Are there people that you counted on and had implicit trust in that you believe were crucial to your success at Sega?
Yes, a great many; Paul Rioux, COO, another ex-Mattel guy, Al Nilsen, Director of marketing another ex – Mattel guy, Joe Miller, VP of R&D, Shinobu Toyota, Executive VP, and my right arm and the deflector of Sega of Japan questions. In addition, there was Madeline Canapa Schroeder, Director of Marketing and mother of Sonic, Diane Fornasier, Director of Marketing, Ellen Beth Van Buskirk, Director of Communications and Public Relations, Rich Burns VP of Sales,…and too many others to mention.
What made you decide to leave Sega?
By 1995 it was clear that Nakayama-san couldn’t continue to overrule his management team in Japan even though originally he had said that I could make the decisions for the US. I was being overruled, I disagreed with the launch of Saturn and at the same time Mike Milken and Larry Ellison were after me to join with them in using technology to improve education, which was and is a passion of mine, so I quit to help form what became Knowledge Universe.
Sega has gone through a lot of turmoil lately, first with layoffs and restructuring, and now with their announcement that they will have no booth at E3 this year. How concerned should the industry be about the state of Sega?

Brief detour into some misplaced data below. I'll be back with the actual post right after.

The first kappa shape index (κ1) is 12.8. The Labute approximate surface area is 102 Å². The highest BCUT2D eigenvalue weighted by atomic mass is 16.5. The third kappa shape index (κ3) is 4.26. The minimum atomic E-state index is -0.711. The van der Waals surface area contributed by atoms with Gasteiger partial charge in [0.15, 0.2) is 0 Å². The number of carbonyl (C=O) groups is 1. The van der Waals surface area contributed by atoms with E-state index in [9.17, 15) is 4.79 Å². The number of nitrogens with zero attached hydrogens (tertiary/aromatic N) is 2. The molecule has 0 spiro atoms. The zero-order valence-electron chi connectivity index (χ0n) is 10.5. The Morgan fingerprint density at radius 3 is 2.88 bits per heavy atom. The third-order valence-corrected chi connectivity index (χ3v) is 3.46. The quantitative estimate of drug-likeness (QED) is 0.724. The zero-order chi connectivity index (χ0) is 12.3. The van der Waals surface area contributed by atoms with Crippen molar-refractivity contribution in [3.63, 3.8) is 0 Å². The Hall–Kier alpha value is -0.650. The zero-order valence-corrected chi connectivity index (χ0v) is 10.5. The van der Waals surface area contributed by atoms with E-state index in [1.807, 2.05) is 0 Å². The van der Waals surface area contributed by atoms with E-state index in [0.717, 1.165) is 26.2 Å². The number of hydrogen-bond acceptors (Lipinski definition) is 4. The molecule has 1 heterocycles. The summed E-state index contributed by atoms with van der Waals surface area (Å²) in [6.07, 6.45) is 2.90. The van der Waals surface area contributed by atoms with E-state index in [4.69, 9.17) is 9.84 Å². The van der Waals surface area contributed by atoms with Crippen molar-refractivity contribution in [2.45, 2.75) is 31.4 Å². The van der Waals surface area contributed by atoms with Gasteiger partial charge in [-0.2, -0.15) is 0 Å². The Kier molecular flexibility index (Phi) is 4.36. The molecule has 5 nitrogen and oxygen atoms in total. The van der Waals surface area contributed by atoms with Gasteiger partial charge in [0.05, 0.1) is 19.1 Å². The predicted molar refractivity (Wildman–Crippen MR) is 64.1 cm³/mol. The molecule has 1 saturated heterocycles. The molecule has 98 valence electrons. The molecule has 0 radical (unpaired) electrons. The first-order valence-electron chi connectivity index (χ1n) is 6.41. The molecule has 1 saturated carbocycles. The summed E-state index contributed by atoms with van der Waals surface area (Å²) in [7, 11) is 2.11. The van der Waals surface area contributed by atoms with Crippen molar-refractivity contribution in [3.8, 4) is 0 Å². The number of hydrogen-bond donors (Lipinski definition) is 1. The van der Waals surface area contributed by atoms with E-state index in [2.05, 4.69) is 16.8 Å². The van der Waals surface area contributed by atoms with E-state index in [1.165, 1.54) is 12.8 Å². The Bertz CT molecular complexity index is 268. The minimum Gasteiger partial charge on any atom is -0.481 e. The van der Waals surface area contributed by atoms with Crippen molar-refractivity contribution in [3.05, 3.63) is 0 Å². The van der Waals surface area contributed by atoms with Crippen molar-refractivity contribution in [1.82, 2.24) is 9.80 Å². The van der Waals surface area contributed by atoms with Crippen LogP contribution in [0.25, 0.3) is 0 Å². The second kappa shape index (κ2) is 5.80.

Sega Sammy is still a profitable company, however, the revenue from its Sega Consumer products (mostly Games & Toys) is down to about $800M worldwide, about half in the US, and the focus of the corporation is on Japan, Resorts, Pachinko, TV Shows, Movies, Licensing,…less interest in the US, Europe and rest of Asia. So I’m not sure Sega Corporate care that much about the packaged or download app game business in the US.
If you were to jump back in the saddle at Sega, do you have any ideas on how they could turn it around?
Yes, I do, think Sega could be rebuilt to be a very powerful video game company in the US/Europe without having to re-enter the HW business. But I’m not going to share my ideas/ thoughts right now for free. I don’t think Sega understands the value of their brand or the value of their IP, particularly the value of Sonic, fear they will screw it up, and diminish the value further.